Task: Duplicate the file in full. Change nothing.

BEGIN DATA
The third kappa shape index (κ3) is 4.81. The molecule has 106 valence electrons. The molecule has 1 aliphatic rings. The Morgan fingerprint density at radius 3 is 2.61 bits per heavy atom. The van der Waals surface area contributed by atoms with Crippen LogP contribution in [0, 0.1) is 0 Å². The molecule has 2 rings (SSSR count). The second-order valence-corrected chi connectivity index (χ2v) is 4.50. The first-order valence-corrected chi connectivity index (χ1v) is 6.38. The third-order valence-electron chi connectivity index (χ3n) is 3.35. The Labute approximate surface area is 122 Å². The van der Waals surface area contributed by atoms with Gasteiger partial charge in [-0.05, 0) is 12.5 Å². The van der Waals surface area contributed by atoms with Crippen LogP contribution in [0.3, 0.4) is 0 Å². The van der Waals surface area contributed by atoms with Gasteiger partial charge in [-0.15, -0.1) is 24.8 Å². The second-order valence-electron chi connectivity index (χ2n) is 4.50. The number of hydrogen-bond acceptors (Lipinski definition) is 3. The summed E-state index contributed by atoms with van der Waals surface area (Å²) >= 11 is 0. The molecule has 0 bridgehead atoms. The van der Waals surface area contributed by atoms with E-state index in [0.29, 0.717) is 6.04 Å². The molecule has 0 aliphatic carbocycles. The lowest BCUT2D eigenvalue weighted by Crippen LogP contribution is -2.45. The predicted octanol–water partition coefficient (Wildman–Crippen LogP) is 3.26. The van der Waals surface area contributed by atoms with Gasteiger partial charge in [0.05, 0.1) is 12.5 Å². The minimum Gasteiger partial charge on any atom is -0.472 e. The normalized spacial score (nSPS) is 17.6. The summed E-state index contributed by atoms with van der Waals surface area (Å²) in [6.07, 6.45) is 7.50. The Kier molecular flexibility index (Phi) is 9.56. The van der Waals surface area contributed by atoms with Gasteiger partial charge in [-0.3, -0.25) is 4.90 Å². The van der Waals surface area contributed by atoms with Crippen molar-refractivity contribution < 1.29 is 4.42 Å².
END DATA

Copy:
The third kappa shape index (κ3) is 4.81. The molecule has 106 valence electrons. The molecule has 1 aliphatic rings. The Morgan fingerprint density at radius 3 is 2.61 bits per heavy atom. The van der Waals surface area contributed by atoms with Crippen LogP contribution in [0, 0.1) is 0 Å². The molecule has 2 rings (SSSR count). The second-order valence-corrected chi connectivity index (χ2v) is 4.50. The first-order valence-corrected chi connectivity index (χ1v) is 6.38. The third-order valence-electron chi connectivity index (χ3n) is 3.35. The Labute approximate surface area is 122 Å². The van der Waals surface area contributed by atoms with Gasteiger partial charge in [-0.05, 0) is 12.5 Å². The van der Waals surface area contributed by atoms with Crippen LogP contribution in [0.3, 0.4) is 0 Å². The van der Waals surface area contributed by atoms with Gasteiger partial charge in [-0.15, -0.1) is 24.8 Å². The second-order valence-electron chi connectivity index (χ2n) is 4.50. The number of hydrogen-bond acceptors (Lipinski definition) is 3. The summed E-state index contributed by atoms with van der Waals surface area (Å²) >= 11 is 0. The molecule has 0 bridgehead atoms. The van der Waals surface area contributed by atoms with E-state index in [0.29, 0.717) is 6.04 Å². The molecule has 0 aliphatic carbocycles. The lowest BCUT2D eigenvalue weighted by Crippen LogP contribution is -2.45. The predicted octanol–water partition coefficient (Wildman–Crippen LogP) is 3.26. The van der Waals surface area contributed by atoms with Gasteiger partial charge in [0.05, 0.1) is 12.5 Å². The minimum Gasteiger partial charge on any atom is -0.472 e. The normalized spacial score (nSPS) is 17.6. The summed E-state index contributed by atoms with van der Waals surface area (Å²) in [6.07, 6.45) is 7.50. The Kier molecular flexibility index (Phi) is 9.56. The van der Waals surface area contributed by atoms with Gasteiger partial charge in [-0.3, -0.25) is 4.90 Å². The van der Waals surface area contributed by atoms with Crippen molar-refractivity contribution < 1.29 is 4.42 Å².